Boomkat Product Review:
Veteran sonic alchemist BJ Nilsen returns with a Sartre-influenced hall of mirrors, using recognizable elements (voices, trains, bells, birds etc) to create fantasy "irreal" soundscapes struck thru with beauty, intrigue and mischief. Chris Watson and Lawrence English devotees take note!
Swedish sound artist Nilsen has spent almost two decades impressing us with his skillful blend of environmental recordings and deep drone. His '06 collaboration with Chris Watson, "Storm", is a classic, and his records with Icelandic duo Stilluppsteypa remain some of the experimental canon's most slept-on tomes. "Irreal" is Nilsen's most impressive solo work in a while, combining his philosophy of sound with evocative field recordings and engrossing deep listening experimentation.
Using recordings from Austria, Russia, South Korea, Belgium and The Netherlands, Nilsen creates fresh, unique landscapes that exist in neither one place nor another. Insects and birds hum in the distance, snow crunches, grass blows in the wind, but this isn't documentary, it's pure fantasy. The environmental sounds form a textural landscape for Nilsen's careful synth work, and drones and wobbling rhythmic sequences ping in-and-out of the more recognizable sounds.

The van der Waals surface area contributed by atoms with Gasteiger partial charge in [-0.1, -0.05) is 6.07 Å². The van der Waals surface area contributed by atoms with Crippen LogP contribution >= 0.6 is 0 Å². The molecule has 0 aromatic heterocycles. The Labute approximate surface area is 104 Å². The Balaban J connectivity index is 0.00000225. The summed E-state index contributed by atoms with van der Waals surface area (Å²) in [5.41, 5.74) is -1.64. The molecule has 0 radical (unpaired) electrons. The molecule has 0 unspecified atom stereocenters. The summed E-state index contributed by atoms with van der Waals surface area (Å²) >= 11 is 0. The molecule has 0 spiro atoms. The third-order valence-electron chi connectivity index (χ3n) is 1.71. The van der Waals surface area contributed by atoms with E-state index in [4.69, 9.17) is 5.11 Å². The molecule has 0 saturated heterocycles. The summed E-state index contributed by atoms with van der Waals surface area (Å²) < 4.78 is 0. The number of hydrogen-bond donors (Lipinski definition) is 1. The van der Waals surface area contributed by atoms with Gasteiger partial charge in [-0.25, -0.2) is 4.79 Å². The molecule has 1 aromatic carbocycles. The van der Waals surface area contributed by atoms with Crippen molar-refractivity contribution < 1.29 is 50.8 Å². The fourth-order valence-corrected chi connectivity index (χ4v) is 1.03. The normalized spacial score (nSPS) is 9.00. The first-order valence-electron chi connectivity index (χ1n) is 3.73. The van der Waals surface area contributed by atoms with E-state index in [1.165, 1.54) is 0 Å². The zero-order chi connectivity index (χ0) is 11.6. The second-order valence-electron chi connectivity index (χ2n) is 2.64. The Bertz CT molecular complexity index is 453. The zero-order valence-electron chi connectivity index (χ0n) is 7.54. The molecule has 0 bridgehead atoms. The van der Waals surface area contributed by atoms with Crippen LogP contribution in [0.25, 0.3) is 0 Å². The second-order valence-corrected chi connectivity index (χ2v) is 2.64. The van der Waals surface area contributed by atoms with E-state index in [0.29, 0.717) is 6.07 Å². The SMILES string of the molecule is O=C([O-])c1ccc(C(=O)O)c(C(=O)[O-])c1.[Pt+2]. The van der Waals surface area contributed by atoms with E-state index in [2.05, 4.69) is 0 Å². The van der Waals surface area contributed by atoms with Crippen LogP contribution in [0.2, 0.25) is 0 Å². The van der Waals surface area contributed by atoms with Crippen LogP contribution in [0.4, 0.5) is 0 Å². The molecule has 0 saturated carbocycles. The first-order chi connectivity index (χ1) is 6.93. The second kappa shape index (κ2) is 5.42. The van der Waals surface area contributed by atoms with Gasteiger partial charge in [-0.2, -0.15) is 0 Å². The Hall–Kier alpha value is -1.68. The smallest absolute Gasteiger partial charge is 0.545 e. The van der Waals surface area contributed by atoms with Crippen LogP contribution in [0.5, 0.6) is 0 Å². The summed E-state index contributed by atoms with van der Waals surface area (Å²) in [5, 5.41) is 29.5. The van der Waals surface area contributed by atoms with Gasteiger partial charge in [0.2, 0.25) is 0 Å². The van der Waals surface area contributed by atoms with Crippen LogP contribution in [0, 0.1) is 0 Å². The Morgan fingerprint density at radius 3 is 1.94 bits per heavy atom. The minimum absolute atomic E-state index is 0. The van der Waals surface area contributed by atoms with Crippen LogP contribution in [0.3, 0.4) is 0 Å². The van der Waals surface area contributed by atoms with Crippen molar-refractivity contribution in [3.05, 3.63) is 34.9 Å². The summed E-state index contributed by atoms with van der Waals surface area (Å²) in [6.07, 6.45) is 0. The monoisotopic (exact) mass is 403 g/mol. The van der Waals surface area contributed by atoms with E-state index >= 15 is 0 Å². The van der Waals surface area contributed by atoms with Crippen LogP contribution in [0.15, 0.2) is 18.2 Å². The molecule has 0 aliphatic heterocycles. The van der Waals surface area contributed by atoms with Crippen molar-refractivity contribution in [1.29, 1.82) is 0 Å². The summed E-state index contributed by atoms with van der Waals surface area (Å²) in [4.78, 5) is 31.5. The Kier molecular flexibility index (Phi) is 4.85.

This is meditative music, created with a distinctly philosophical concept in mind. The title is taken from a Sartre quote, and the music is intended to investigate the effect natural sounds have on humans. On the epic almost 40-minute closing track 'Beyond Pebbles, Rubble and Dust', Nilsen's ideas come together with the force of an orchestra. In less capable hands, this would fall into "power ambient" traps, but Nilsen only teeters on the edge of the extreme, never allowing his slow-building composition to overwhelm the cautious, complex palette. It's a masterclass, honestly.